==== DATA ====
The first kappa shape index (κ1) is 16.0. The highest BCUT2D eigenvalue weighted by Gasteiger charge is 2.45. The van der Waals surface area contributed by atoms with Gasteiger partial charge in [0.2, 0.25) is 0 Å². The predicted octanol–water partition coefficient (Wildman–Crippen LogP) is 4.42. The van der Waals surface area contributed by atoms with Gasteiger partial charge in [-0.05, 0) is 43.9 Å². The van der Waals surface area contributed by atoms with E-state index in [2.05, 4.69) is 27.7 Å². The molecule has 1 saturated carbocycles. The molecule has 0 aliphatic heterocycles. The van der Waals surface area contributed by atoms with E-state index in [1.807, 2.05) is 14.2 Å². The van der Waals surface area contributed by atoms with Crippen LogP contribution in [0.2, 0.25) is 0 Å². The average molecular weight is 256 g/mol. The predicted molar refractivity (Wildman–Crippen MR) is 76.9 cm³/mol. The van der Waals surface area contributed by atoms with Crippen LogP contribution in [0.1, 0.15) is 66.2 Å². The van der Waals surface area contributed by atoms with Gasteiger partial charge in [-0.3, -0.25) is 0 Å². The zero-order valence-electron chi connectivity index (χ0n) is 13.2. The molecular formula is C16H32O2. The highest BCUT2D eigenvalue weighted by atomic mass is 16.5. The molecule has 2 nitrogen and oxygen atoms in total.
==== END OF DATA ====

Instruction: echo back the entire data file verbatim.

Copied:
The first kappa shape index (κ1) is 16.0. The highest BCUT2D eigenvalue weighted by Gasteiger charge is 2.45. The van der Waals surface area contributed by atoms with Gasteiger partial charge in [0.2, 0.25) is 0 Å². The predicted octanol–water partition coefficient (Wildman–Crippen LogP) is 4.42. The van der Waals surface area contributed by atoms with Gasteiger partial charge in [-0.05, 0) is 43.9 Å². The van der Waals surface area contributed by atoms with E-state index in [2.05, 4.69) is 27.7 Å². The molecule has 1 saturated carbocycles. The molecule has 0 aliphatic heterocycles. The van der Waals surface area contributed by atoms with E-state index in [1.807, 2.05) is 14.2 Å². The van der Waals surface area contributed by atoms with Crippen LogP contribution in [0.2, 0.25) is 0 Å². The average molecular weight is 256 g/mol. The predicted molar refractivity (Wildman–Crippen MR) is 76.9 cm³/mol. The van der Waals surface area contributed by atoms with Crippen LogP contribution in [0.1, 0.15) is 66.2 Å². The van der Waals surface area contributed by atoms with Gasteiger partial charge in [-0.3, -0.25) is 0 Å². The zero-order valence-electron chi connectivity index (χ0n) is 13.2. The molecular formula is C16H32O2. The highest BCUT2D eigenvalue weighted by atomic mass is 16.5. The molecule has 2 nitrogen and oxygen atoms in total.